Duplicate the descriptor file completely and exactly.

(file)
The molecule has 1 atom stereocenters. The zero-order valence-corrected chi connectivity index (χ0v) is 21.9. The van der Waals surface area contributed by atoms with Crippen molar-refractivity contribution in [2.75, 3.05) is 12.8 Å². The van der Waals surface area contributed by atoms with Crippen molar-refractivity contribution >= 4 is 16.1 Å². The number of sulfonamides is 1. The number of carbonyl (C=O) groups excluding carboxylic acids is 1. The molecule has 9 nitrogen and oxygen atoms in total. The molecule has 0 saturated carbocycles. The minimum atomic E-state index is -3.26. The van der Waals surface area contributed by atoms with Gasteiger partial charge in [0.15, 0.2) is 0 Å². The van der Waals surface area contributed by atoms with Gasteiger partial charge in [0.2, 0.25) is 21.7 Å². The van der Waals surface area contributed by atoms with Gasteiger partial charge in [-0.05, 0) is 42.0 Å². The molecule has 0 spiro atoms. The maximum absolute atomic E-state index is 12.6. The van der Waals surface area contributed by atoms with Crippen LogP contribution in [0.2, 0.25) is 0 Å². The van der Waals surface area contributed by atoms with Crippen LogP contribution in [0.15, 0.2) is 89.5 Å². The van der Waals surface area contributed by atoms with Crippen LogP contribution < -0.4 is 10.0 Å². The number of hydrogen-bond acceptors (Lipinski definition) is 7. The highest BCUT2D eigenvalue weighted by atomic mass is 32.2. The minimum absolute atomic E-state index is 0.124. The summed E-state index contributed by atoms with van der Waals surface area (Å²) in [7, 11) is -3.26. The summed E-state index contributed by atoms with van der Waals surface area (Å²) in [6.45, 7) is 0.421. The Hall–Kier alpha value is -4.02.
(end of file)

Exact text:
The molecule has 1 atom stereocenters. The zero-order valence-corrected chi connectivity index (χ0v) is 21.9. The van der Waals surface area contributed by atoms with Crippen molar-refractivity contribution in [2.75, 3.05) is 12.8 Å². The van der Waals surface area contributed by atoms with Crippen molar-refractivity contribution >= 4 is 16.1 Å². The number of sulfonamides is 1. The number of carbonyl (C=O) groups excluding carboxylic acids is 1. The molecule has 9 nitrogen and oxygen atoms in total. The molecule has 0 saturated carbocycles. The minimum atomic E-state index is -3.26. The van der Waals surface area contributed by atoms with Gasteiger partial charge in [0.15, 0.2) is 0 Å². The van der Waals surface area contributed by atoms with Gasteiger partial charge in [0.2, 0.25) is 21.7 Å². The van der Waals surface area contributed by atoms with Gasteiger partial charge in [-0.05, 0) is 42.0 Å². The molecule has 0 spiro atoms. The maximum absolute atomic E-state index is 12.6. The van der Waals surface area contributed by atoms with Crippen LogP contribution in [0.2, 0.25) is 0 Å². The van der Waals surface area contributed by atoms with Crippen LogP contribution in [0.15, 0.2) is 89.5 Å². The van der Waals surface area contributed by atoms with Crippen LogP contribution < -0.4 is 10.0 Å². The number of hydrogen-bond acceptors (Lipinski definition) is 7. The highest BCUT2D eigenvalue weighted by atomic mass is 32.2. The minimum absolute atomic E-state index is 0.124. The summed E-state index contributed by atoms with van der Waals surface area (Å²) in [7, 11) is -3.26. The summed E-state index contributed by atoms with van der Waals surface area (Å²) in [6.45, 7) is 0.421. The Hall–Kier alpha value is -4.02.